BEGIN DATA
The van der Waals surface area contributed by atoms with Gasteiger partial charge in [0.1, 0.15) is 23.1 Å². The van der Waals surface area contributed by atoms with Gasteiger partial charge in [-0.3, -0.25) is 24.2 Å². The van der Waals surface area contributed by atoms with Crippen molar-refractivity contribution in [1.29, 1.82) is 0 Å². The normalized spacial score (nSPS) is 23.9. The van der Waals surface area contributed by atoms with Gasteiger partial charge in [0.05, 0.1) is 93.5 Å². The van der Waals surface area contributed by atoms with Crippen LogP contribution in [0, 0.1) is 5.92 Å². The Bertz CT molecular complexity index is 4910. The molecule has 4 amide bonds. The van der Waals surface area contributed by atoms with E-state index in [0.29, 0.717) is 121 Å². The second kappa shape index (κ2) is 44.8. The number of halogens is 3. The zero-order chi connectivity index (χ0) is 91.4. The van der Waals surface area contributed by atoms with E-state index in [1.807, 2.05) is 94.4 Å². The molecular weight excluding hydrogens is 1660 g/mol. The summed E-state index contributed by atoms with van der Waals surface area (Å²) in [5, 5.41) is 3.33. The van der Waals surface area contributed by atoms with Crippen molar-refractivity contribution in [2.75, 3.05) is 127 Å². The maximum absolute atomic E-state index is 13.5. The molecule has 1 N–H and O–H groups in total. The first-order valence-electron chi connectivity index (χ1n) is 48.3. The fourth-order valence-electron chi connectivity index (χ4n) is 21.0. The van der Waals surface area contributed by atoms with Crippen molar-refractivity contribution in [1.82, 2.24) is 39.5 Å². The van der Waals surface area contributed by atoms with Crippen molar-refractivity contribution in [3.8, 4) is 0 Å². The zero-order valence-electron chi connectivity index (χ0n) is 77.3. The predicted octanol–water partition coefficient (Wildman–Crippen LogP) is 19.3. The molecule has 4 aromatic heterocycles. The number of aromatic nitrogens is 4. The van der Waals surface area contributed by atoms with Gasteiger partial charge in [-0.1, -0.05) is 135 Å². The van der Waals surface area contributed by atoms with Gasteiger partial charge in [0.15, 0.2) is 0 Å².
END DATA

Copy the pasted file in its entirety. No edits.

The van der Waals surface area contributed by atoms with Gasteiger partial charge in [0.1, 0.15) is 23.1 Å². The van der Waals surface area contributed by atoms with Gasteiger partial charge in [-0.3, -0.25) is 24.2 Å². The van der Waals surface area contributed by atoms with Crippen molar-refractivity contribution in [1.29, 1.82) is 0 Å². The normalized spacial score (nSPS) is 23.9. The van der Waals surface area contributed by atoms with Gasteiger partial charge in [0.05, 0.1) is 93.5 Å². The van der Waals surface area contributed by atoms with Crippen LogP contribution in [0, 0.1) is 5.92 Å². The Bertz CT molecular complexity index is 4910. The molecule has 4 amide bonds. The van der Waals surface area contributed by atoms with E-state index in [0.29, 0.717) is 121 Å². The second kappa shape index (κ2) is 44.8. The number of halogens is 3. The zero-order chi connectivity index (χ0) is 91.4. The van der Waals surface area contributed by atoms with E-state index in [1.807, 2.05) is 94.4 Å². The molecular weight excluding hydrogens is 1660 g/mol. The summed E-state index contributed by atoms with van der Waals surface area (Å²) in [5, 5.41) is 3.33. The van der Waals surface area contributed by atoms with Crippen molar-refractivity contribution in [2.75, 3.05) is 127 Å². The maximum absolute atomic E-state index is 13.5. The molecule has 1 N–H and O–H groups in total. The first-order valence-electron chi connectivity index (χ1n) is 48.3. The fourth-order valence-electron chi connectivity index (χ4n) is 21.0. The van der Waals surface area contributed by atoms with Crippen molar-refractivity contribution in [1.82, 2.24) is 39.5 Å². The van der Waals surface area contributed by atoms with Crippen molar-refractivity contribution in [3.8, 4) is 0 Å². The zero-order valence-electron chi connectivity index (χ0n) is 77.3. The predicted octanol–water partition coefficient (Wildman–Crippen LogP) is 19.3. The molecule has 4 aromatic heterocycles. The number of aromatic nitrogens is 4. The van der Waals surface area contributed by atoms with Gasteiger partial charge in [-0.1, -0.05) is 135 Å². The van der Waals surface area contributed by atoms with Gasteiger partial charge in [0.15, 0.2) is 0 Å².